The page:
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Page:Popular Science Monthly Volume 65.djvu/34

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The American university cares for its students, unwisely sometimes in nagging or futile fashion, but still on the whole to their great advantage. She is always a cherishing mother, and as such her children love her. I have never heard a German university called Alma Mater. 'Liebes närrisches Nest,' 'dear silly nest.' This Goethe once called Jena, but Jena was held in remembrance not for her loving care, but for the fond follies she, uncaring, allowed her sons to perpetrate. The German university makes no effort to see that her students work wisely, or indeed that they work at all. They are weaned once they leave the gymnasium. There are too many of them anyhow. Most of them go to swell the 'intellectual proletariat' which, so the Germans tell us, with the military proletariat, is a national menace, and so what does it matter?

Bismarck is reported to have said that one third of the German students drink themselves to death, one third die of overwork and the rest rule Europe. In America, the college has tried to change these proportions, college professors have thrown their personal influence to induce young men to lead sane and profitable lives, to keep them from throwing away their future till the time comes to rule. In this work the faculty of Colorado College has long taken an honorable part. It has shown the value of personality; men are saved by fellowship as often as by precept or practise. By personality is built up the college atmosphere, the 'fellow feeling among free spirits,' an agency in higher education as subtle as it is effective. For this reason the value of the college depends largely on the nearness of the professors and students—'They know each one of us by name.' This has been declared as the secret of the education of old Japan. Not professors, not masters, not martinets of high or low degree, but men who were fellow students have been, the most successful teachers. The value of a teacher decreases with the increase in the square of the distance from the student. In this matter the smaller universities have a great advantage over the larger ones if they will only be as careful in the choice of teachers. Only those who are near him know that a teacher is great. There are many graduates of our strongest institutions who never in their whole four years came in contact with a professor. Not long since, the editor of an eastern magazine, an able student and a man of strong character, told me that in his college course he had a speaking acquaintance with but one professor. There were a hundred in the faculty, many of them men of high distinction, but what was that to him? His work was laid out for him in a prescribed course, long before he was born, and from young instructors he received all his guidance.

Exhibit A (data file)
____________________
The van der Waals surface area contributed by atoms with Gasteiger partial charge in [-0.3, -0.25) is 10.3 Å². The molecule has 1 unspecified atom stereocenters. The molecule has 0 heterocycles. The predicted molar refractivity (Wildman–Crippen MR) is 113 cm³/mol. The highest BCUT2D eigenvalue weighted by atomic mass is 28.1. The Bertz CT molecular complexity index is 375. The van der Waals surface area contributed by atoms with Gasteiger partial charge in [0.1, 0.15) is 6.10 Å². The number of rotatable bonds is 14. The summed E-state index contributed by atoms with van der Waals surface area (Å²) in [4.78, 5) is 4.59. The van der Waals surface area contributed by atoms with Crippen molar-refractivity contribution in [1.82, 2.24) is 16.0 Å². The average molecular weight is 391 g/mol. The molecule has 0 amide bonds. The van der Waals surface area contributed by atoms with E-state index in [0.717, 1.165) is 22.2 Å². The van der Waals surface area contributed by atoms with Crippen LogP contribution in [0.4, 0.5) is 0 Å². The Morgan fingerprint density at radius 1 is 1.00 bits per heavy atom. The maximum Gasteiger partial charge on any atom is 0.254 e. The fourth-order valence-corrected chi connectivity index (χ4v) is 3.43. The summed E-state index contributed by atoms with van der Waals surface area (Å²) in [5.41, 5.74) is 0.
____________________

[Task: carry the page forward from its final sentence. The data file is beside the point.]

In this lies one value of the study of science. It has but one method, that of the laboratory, that of first-hand contact with the